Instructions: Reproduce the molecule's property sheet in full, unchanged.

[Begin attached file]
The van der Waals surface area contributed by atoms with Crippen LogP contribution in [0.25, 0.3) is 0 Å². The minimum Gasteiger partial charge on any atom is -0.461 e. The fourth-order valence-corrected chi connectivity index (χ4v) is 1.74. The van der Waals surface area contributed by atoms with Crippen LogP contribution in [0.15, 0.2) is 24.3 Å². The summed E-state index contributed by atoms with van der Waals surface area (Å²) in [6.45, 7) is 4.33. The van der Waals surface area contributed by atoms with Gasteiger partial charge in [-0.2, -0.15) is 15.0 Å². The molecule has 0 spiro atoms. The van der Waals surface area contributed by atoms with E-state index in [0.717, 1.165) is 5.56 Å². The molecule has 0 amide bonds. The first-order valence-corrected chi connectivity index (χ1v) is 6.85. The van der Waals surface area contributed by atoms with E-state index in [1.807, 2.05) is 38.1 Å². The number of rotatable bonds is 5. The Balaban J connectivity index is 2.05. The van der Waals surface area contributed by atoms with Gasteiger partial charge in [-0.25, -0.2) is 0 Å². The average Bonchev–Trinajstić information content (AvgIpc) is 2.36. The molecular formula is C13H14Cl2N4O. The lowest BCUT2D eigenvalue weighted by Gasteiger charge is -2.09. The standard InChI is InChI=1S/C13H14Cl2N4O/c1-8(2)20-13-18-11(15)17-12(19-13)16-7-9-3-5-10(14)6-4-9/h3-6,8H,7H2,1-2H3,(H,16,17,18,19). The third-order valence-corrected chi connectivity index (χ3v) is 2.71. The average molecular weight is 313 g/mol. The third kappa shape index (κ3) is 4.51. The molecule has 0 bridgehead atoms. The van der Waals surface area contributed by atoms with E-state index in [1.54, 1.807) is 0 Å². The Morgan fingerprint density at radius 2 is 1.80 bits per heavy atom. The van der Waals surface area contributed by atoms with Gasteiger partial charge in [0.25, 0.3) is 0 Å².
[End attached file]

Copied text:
The van der Waals surface area contributed by atoms with Crippen LogP contribution in [0.25, 0.3) is 0 Å². The minimum Gasteiger partial charge on any atom is -0.461 e. The fourth-order valence-corrected chi connectivity index (χ4v) is 1.74. The van der Waals surface area contributed by atoms with Crippen LogP contribution in [0.15, 0.2) is 24.3 Å². The summed E-state index contributed by atoms with van der Waals surface area (Å²) in [6.45, 7) is 4.33. The van der Waals surface area contributed by atoms with Gasteiger partial charge in [-0.2, -0.15) is 15.0 Å². The molecule has 0 spiro atoms. The van der Waals surface area contributed by atoms with E-state index in [0.717, 1.165) is 5.56 Å². The molecule has 0 amide bonds. The first-order valence-corrected chi connectivity index (χ1v) is 6.85. The van der Waals surface area contributed by atoms with E-state index in [1.807, 2.05) is 38.1 Å². The number of rotatable bonds is 5. The Balaban J connectivity index is 2.05. The van der Waals surface area contributed by atoms with Gasteiger partial charge in [-0.25, -0.2) is 0 Å². The average Bonchev–Trinajstić information content (AvgIpc) is 2.36. The molecular formula is C13H14Cl2N4O. The lowest BCUT2D eigenvalue weighted by Gasteiger charge is -2.09. The standard InChI is InChI=1S/C13H14Cl2N4O/c1-8(2)20-13-18-11(15)17-12(19-13)16-7-9-3-5-10(14)6-4-9/h3-6,8H,7H2,1-2H3,(H,16,17,18,19). The third-order valence-corrected chi connectivity index (χ3v) is 2.71. The average molecular weight is 313 g/mol. The third kappa shape index (κ3) is 4.51. The molecule has 0 bridgehead atoms. The van der Waals surface area contributed by atoms with E-state index in [1.54, 1.807) is 0 Å². The Morgan fingerprint density at radius 2 is 1.80 bits per heavy atom. The van der Waals surface area contributed by atoms with Gasteiger partial charge in [0.25, 0.3) is 0 Å².